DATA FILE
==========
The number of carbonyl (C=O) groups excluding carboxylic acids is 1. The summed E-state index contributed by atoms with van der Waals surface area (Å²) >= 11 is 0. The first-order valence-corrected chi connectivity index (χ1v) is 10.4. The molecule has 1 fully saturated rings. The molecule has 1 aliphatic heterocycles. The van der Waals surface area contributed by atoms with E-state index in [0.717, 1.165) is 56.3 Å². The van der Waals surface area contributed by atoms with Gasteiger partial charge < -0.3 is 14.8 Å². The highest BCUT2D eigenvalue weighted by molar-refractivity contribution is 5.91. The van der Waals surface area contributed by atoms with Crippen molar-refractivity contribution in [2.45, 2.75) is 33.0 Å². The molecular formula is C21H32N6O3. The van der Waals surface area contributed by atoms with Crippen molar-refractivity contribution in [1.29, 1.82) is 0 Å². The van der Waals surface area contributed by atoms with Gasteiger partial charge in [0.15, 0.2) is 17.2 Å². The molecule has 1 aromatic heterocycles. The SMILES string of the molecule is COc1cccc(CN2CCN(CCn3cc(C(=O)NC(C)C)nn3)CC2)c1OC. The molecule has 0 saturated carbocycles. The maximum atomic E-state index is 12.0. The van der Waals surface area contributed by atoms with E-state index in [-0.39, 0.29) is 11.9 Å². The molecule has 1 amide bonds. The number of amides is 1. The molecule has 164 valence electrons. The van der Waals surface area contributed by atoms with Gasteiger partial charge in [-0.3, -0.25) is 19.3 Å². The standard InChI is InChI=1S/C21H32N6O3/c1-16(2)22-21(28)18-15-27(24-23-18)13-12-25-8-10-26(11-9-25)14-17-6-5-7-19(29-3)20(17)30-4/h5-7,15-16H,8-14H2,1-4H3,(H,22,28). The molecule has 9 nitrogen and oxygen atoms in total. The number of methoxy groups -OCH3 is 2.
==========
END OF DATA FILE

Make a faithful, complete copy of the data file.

The number of carbonyl (C=O) groups excluding carboxylic acids is 1. The summed E-state index contributed by atoms with van der Waals surface area (Å²) >= 11 is 0. The first-order valence-corrected chi connectivity index (χ1v) is 10.4. The molecule has 1 fully saturated rings. The molecule has 1 aliphatic heterocycles. The van der Waals surface area contributed by atoms with E-state index in [0.717, 1.165) is 56.3 Å². The van der Waals surface area contributed by atoms with Gasteiger partial charge < -0.3 is 14.8 Å². The highest BCUT2D eigenvalue weighted by molar-refractivity contribution is 5.91. The van der Waals surface area contributed by atoms with Crippen molar-refractivity contribution in [2.45, 2.75) is 33.0 Å². The molecular formula is C21H32N6O3. The van der Waals surface area contributed by atoms with Crippen molar-refractivity contribution in [1.29, 1.82) is 0 Å². The van der Waals surface area contributed by atoms with Gasteiger partial charge in [0.15, 0.2) is 17.2 Å². The molecule has 1 aromatic heterocycles. The SMILES string of the molecule is COc1cccc(CN2CCN(CCn3cc(C(=O)NC(C)C)nn3)CC2)c1OC. The molecule has 0 saturated carbocycles. The maximum atomic E-state index is 12.0. The van der Waals surface area contributed by atoms with E-state index in [-0.39, 0.29) is 11.9 Å². The molecule has 1 amide bonds. The number of amides is 1. The molecule has 164 valence electrons. The van der Waals surface area contributed by atoms with Gasteiger partial charge in [-0.3, -0.25) is 19.3 Å². The standard InChI is InChI=1S/C21H32N6O3/c1-16(2)22-21(28)18-15-27(24-23-18)13-12-25-8-10-26(11-9-25)14-17-6-5-7-19(29-3)20(17)30-4/h5-7,15-16H,8-14H2,1-4H3,(H,22,28). The molecule has 9 nitrogen and oxygen atoms in total. The number of methoxy groups -OCH3 is 2.